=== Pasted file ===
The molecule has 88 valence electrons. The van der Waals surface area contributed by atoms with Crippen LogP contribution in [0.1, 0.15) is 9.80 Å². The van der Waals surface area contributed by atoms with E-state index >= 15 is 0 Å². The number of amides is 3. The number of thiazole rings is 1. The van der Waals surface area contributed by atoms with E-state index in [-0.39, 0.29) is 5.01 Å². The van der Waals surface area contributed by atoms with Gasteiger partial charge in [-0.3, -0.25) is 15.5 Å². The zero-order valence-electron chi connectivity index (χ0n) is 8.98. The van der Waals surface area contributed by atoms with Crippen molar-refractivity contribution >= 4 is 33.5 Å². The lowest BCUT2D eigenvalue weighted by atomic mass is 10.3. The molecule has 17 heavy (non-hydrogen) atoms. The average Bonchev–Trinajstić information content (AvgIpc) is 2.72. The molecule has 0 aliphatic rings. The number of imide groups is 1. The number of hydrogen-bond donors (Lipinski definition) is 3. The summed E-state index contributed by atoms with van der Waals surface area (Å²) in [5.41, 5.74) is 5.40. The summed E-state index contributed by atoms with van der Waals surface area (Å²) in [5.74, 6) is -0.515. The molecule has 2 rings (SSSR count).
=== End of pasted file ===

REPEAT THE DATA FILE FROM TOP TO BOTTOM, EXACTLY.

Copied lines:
The molecule has 88 valence electrons. The van der Waals surface area contributed by atoms with Crippen LogP contribution in [0.1, 0.15) is 9.80 Å². The van der Waals surface area contributed by atoms with E-state index >= 15 is 0 Å². The number of amides is 3. The number of thiazole rings is 1. The van der Waals surface area contributed by atoms with E-state index in [-0.39, 0.29) is 5.01 Å². The van der Waals surface area contributed by atoms with Gasteiger partial charge in [-0.3, -0.25) is 15.5 Å². The zero-order valence-electron chi connectivity index (χ0n) is 8.98. The van der Waals surface area contributed by atoms with Crippen molar-refractivity contribution >= 4 is 33.5 Å². The lowest BCUT2D eigenvalue weighted by atomic mass is 10.3. The molecule has 17 heavy (non-hydrogen) atoms. The average Bonchev–Trinajstić information content (AvgIpc) is 2.72. The molecule has 0 aliphatic rings. The number of imide groups is 1. The number of hydrogen-bond donors (Lipinski definition) is 3. The summed E-state index contributed by atoms with van der Waals surface area (Å²) in [5.41, 5.74) is 5.40. The summed E-state index contributed by atoms with van der Waals surface area (Å²) in [5.74, 6) is -0.515. The molecule has 2 rings (SSSR count).